The military is always chary of getting involved in law and order operations since these involve operating against its own people. The recent Operation Shanti Bahal launched by Western Command to restore order in Haryana is a case in point. Coordinated by the Ambala-headquartered II Corps some facets of these operations need explanation. Rohtak, the epicentre of violence lies actually in the area of responsibility of South-Western Command.
However the formation’s nearest units from the Hissar-based 33 Armoured Division could not be deployed in the affected areas because of a large roadblock at Meham. Attempting to remove it would’ve caused bloodshed that the army always balks at. Therefore the task fell on troops of Western Command’s 22 Division moving from Delhi. Impeded by road blockades they were ultimately moved to Rohtak by helicopter. Without their integral transport these troops found themselves being offered buses by the administration for area domination. Unwilling to carry out flag marches in civil buses they preferred to do so on foot. Troops from artillery and air defence units of II Corps ex-Ambala were also inducted.
Placards proclaiming the presence of the army were carried by troops undertaking flag marches in order to differentiate them from similarly attired paramilitary and police forces. This is a fallout of a long-standing demand of the armed forces that camouflage uniforms resembling theirs should not be allowed to be worn by other security forces.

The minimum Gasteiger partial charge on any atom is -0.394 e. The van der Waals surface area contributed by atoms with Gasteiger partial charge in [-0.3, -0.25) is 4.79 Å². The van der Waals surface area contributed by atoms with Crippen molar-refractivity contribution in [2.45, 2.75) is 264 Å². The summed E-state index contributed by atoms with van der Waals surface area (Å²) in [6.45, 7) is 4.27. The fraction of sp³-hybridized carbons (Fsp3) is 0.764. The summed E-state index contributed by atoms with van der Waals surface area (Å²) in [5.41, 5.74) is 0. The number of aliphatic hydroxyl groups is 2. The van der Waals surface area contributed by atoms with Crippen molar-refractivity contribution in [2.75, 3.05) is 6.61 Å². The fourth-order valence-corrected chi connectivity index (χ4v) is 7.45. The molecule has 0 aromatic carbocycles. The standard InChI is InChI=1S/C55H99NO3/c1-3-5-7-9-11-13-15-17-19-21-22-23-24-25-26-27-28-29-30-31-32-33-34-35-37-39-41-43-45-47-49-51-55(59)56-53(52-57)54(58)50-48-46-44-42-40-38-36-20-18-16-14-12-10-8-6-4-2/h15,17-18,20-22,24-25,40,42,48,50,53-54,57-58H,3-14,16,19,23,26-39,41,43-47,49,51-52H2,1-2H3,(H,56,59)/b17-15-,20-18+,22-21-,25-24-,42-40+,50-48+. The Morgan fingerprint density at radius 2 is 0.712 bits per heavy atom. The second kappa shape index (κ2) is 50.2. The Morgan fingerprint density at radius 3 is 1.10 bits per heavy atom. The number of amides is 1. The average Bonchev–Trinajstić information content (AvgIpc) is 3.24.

Social media had it that contrary to rules, some units fired in the air to disperse rioters. Actually, a Garhwal Rifles jawan being set upon by stone-throwers fired a warning shot when his verbal caution was ignored. Contrary though it is to the service manual that dictates that firing must be for effect and not by using blanks or firing in the air, the young jawan’s action had the desired effect.
Gyan Chakra, the western command think tank
Western Command’s think tank, Gyan Chakra will be inaugurated on May 21. Currently, each service and the defence ministry has its own policy and a research institute located at Delhi. Setting up another one at Chandimandir aims to decentralise the formulation of military thought down to regional level with regard to the specific requirements of the theatre. Gyan Chakra should ideally make use of ample talent available in the tricity among veterans like Generals Oberoi, Panag, Harwant Singh, Rajendra Nath, Raj Mehta, JS Liddar, Brig Grewal and many others waiting to emerge as military thinkers.
Defence theorists feel that civilian experts in various disciplines of strategic affairs should be associated with the institution to achieve a balanced approach. A Red Team for study and analysis of existing and potential belligerents should form an integral part. Others have raised questions of continuity that can be resolved though institutionalising the think tank and putting it on a firm footing.
There’s also the matter of credibility and acceptance of recommendations among serving officers. A feeling prevails that existing think tanks have been reduced to debating clubs with no recognition of advice rendered. I take this opportunity to wish Gyan Chakra a meaningful existence.
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